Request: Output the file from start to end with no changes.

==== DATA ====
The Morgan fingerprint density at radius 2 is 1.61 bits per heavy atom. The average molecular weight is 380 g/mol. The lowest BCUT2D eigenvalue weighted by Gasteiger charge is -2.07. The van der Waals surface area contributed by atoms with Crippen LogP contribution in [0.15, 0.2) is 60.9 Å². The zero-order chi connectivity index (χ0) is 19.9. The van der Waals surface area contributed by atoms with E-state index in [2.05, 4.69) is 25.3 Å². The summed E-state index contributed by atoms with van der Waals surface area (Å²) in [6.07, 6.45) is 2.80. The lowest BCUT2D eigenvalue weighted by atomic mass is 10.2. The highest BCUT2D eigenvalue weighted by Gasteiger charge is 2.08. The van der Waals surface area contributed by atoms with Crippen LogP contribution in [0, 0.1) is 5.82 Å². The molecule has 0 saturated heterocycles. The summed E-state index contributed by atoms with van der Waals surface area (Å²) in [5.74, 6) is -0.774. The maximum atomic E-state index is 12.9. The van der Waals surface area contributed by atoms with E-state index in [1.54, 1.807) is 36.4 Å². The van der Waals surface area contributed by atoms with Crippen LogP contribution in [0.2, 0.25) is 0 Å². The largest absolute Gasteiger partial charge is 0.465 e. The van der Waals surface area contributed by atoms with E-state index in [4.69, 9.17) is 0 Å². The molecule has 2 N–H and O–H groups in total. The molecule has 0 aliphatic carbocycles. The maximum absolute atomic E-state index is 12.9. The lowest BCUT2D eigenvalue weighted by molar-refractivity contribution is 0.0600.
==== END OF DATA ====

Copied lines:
The Morgan fingerprint density at radius 2 is 1.61 bits per heavy atom. The average molecular weight is 380 g/mol. The lowest BCUT2D eigenvalue weighted by Gasteiger charge is -2.07. The van der Waals surface area contributed by atoms with Crippen LogP contribution in [0.15, 0.2) is 60.9 Å². The zero-order chi connectivity index (χ0) is 19.9. The van der Waals surface area contributed by atoms with E-state index in [2.05, 4.69) is 25.3 Å². The summed E-state index contributed by atoms with van der Waals surface area (Å²) in [6.07, 6.45) is 2.80. The lowest BCUT2D eigenvalue weighted by atomic mass is 10.2. The highest BCUT2D eigenvalue weighted by Gasteiger charge is 2.08. The van der Waals surface area contributed by atoms with Crippen LogP contribution in [0, 0.1) is 5.82 Å². The molecule has 0 saturated heterocycles. The summed E-state index contributed by atoms with van der Waals surface area (Å²) in [5.74, 6) is -0.774. The maximum atomic E-state index is 12.9. The van der Waals surface area contributed by atoms with E-state index in [1.54, 1.807) is 36.4 Å². The van der Waals surface area contributed by atoms with Crippen LogP contribution in [0.2, 0.25) is 0 Å². The largest absolute Gasteiger partial charge is 0.465 e. The van der Waals surface area contributed by atoms with E-state index in [4.69, 9.17) is 0 Å². The molecule has 2 N–H and O–H groups in total. The molecule has 0 aliphatic carbocycles. The maximum absolute atomic E-state index is 12.9. The lowest BCUT2D eigenvalue weighted by molar-refractivity contribution is 0.0600.